Friday, January 1, 2016

Spacetime, Noh & New Year

 Happy New Year! I hope you had a great New Year's Eve to launch a fabulous new year! Personally, it was a bit quiet; I spent my evening looking after my little guy (who is under the weather), keeping an eye on my feisty, elderly diabetic cat (who had some cat medical drama this week, but who, fingers crossed, may actually be able to come off her daily insulin injections) and printmaking in my pyjamas. My husband was working the late shift... though he magically did arrive in time for us to greet midnight together.

2015 was definitely not my favourite year. I'm old enough to know that the challenging times come and go and there will be a time beyond them. My hope for our next year, is that it is less stressful for us all, and any lessons it has to offer are gentler. Health, happiness, love and adventure for everyone.

I suppose I have been thinking a bit about space and time. Inspired by Art.Science.Gallery's upcoming printmaking show about cosmology, and wishing to avoid being to literal (my first instinct is to produce the sort of diagram you might see in a textbook, rather than art), I finally took a crazy idea from my head and put it on paper. It's all about Noh and spacetime.
Ele Willoughby, 'Noh Spacetime', linocut 12" x 12", 2015
I've tried to be succinct, but I realize, to do so, you would have to happen to have several of my interests in common, and read the same books and so forth. So, here goes nothing. If this is gobledegook to you, please feel free to ask questions!

This is a linocut print on 12" x 12" (30.5 cm x 30.5 cm) Japanese paper with collaged or chine-collé gold paper, of Noh masks on a spacetime diagram. The masks shown are a woman (Onna-men, a young girl Ko-omote mask), man (Otoko-men, specifically a warrior Heida mask) and a demon (Onryo, specifically a jealous Hannya mask).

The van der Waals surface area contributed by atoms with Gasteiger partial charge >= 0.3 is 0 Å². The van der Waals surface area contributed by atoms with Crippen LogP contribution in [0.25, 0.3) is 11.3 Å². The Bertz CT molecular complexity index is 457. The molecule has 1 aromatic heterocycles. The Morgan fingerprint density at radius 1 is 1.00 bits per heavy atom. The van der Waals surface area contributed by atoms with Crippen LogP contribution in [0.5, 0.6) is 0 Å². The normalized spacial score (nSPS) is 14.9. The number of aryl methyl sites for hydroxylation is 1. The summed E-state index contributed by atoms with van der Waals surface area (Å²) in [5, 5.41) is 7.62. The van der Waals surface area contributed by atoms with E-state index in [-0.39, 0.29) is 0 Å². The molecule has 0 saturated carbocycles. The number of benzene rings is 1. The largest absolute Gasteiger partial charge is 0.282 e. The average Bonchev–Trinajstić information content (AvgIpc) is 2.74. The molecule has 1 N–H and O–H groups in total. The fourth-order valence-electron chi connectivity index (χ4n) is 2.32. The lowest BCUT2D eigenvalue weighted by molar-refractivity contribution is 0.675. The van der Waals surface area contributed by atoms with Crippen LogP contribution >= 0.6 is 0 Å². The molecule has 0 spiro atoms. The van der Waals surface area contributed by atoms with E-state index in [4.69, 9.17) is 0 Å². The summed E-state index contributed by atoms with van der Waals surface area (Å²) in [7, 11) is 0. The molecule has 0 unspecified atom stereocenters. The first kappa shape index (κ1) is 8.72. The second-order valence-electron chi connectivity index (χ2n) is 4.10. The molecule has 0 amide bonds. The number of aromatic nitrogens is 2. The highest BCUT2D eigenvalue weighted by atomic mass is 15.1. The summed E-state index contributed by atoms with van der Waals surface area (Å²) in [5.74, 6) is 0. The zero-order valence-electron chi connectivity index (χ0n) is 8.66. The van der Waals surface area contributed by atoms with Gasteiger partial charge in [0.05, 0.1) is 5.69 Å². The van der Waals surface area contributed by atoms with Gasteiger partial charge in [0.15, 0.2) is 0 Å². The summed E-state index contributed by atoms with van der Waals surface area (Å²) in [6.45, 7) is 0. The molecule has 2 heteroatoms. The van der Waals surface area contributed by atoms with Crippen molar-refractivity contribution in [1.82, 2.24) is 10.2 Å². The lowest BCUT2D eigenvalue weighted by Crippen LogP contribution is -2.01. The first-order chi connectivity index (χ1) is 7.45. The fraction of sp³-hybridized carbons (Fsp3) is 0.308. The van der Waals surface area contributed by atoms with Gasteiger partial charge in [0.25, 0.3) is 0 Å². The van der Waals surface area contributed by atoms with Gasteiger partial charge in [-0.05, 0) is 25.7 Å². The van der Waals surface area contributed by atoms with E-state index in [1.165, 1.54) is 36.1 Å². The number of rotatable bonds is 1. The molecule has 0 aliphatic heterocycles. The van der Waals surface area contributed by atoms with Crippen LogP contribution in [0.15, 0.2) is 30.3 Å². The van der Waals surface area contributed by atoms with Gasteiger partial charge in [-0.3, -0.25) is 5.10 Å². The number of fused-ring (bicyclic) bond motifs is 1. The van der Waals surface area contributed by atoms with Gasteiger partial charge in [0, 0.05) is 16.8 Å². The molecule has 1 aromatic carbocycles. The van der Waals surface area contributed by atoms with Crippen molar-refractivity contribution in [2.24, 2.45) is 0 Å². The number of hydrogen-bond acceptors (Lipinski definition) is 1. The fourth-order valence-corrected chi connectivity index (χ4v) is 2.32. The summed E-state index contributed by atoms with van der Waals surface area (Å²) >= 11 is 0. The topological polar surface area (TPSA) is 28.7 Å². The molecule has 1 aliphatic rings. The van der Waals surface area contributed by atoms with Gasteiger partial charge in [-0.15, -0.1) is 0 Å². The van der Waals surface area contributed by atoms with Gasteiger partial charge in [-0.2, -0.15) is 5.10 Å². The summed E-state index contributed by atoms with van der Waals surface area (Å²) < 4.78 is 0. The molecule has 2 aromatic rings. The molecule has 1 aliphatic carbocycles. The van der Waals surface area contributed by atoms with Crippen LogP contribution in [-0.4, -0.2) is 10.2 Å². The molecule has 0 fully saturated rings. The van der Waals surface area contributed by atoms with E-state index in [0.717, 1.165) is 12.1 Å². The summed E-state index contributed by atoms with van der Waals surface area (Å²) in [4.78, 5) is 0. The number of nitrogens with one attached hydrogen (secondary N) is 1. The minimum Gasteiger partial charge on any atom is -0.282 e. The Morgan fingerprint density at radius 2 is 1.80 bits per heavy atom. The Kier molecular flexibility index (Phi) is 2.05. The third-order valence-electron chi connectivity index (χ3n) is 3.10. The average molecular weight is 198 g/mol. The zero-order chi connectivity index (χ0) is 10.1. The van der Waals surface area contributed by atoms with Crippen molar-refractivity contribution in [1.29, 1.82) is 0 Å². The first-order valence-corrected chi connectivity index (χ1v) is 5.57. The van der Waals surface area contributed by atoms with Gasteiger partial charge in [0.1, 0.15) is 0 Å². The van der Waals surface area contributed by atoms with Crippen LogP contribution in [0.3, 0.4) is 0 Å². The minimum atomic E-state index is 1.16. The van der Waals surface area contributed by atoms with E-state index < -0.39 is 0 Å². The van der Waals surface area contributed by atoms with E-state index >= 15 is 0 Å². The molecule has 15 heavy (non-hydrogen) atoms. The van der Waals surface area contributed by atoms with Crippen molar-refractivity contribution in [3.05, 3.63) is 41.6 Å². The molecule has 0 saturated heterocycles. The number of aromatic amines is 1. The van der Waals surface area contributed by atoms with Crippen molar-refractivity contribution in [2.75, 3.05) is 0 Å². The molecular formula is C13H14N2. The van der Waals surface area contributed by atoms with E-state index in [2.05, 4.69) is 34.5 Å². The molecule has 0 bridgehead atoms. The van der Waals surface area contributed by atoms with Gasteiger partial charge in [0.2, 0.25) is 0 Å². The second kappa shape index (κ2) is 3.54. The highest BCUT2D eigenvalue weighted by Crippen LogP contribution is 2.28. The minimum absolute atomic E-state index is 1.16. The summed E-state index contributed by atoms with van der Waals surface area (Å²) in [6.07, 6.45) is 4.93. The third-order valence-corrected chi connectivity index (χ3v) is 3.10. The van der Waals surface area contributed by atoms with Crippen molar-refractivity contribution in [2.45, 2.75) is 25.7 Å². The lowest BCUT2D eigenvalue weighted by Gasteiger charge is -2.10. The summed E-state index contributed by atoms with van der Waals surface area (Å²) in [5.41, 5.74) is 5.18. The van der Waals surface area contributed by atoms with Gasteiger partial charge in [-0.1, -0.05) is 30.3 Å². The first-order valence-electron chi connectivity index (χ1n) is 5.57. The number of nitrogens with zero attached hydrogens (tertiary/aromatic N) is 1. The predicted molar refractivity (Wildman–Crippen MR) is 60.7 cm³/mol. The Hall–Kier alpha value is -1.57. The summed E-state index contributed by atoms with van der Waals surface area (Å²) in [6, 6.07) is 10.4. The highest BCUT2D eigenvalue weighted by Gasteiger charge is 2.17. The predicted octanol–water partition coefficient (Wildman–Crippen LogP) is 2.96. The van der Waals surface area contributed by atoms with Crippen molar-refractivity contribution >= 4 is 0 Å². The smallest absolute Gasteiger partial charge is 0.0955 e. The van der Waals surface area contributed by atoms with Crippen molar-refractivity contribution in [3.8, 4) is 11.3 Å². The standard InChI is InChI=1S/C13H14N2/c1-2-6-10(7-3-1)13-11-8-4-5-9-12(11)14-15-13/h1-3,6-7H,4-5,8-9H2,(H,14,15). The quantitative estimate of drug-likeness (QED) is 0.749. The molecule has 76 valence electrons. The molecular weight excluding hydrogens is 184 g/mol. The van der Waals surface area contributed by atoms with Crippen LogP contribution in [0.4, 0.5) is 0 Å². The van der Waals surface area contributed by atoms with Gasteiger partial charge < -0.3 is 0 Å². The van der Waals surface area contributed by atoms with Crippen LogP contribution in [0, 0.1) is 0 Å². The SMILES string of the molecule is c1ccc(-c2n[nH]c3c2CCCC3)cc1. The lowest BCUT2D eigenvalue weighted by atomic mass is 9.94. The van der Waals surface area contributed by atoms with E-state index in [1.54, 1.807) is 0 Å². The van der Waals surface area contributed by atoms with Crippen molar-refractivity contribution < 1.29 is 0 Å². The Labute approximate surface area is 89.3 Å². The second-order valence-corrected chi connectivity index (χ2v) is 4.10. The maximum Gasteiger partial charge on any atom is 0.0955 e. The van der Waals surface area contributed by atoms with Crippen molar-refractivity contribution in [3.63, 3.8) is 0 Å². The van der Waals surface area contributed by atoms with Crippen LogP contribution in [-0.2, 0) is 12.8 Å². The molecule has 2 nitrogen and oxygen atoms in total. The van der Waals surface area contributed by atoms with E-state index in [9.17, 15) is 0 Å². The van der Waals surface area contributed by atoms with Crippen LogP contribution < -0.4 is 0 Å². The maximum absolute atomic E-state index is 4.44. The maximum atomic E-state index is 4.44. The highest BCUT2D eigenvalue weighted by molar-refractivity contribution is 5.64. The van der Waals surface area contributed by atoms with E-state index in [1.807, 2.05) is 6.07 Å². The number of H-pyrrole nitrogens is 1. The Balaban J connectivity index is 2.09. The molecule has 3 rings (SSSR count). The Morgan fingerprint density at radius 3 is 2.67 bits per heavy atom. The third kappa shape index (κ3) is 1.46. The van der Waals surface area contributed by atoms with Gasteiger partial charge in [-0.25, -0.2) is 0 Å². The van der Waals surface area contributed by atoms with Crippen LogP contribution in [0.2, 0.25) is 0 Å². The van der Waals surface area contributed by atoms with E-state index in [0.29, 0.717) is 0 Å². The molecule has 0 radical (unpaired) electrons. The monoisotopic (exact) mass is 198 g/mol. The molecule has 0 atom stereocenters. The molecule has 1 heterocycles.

Years ago I stumbled upon a book about Noh in a used bookstore. I collect masks and am interested in Japanese culture, so I bought, 'Noh, The Classical Theatre' by Yasuo Nakamura. I was very surprised to read how the author described the difference between the men and women characters and the supernatural "beings not of this world" in Phantasmal Noh. The humans live in a 3D world and the otherworldly characters like demons live in a 4D world. As a physicist, I know that we all actually live in a three spatial dimensions with a 4th dimension of time; this would mean that the supernatural Noh characters have access to a 5th dimension - 4 spatial dimensions and time. What surprised me even more, was the explanation of this 4th spatial dimension of spirits which is "not for the purpose of setting up positions in time and space as we know them". Nakamura explains by way of analogy, and his analogy is almost identical to that used by Edwin Abbott in his 1884 satirical novella 'Flatland: A Romance of Many Dimensions'. This strange little geometrical parable of a book gained fame after Einstein had published his theories of Special and then General Relativity. In hindsight, Abbott's book, which tells the story of how flat shapes one day encounter a sphere, seems like it is foretelling how we in our 3D world are in fact embedded in a 4D reality, and teaching us to think about higher dimensions outside our experience. Both 'Flatland' and 'Noh, The Classical Theatre' explain higher dimensions by imagining first linear creatures trapped on a line and how 2D creatures on a plane could in fact be free to move around them, and then proceeding to describe planar creatures encountering a 3D creature and how its freedom of movement would seem supernatural.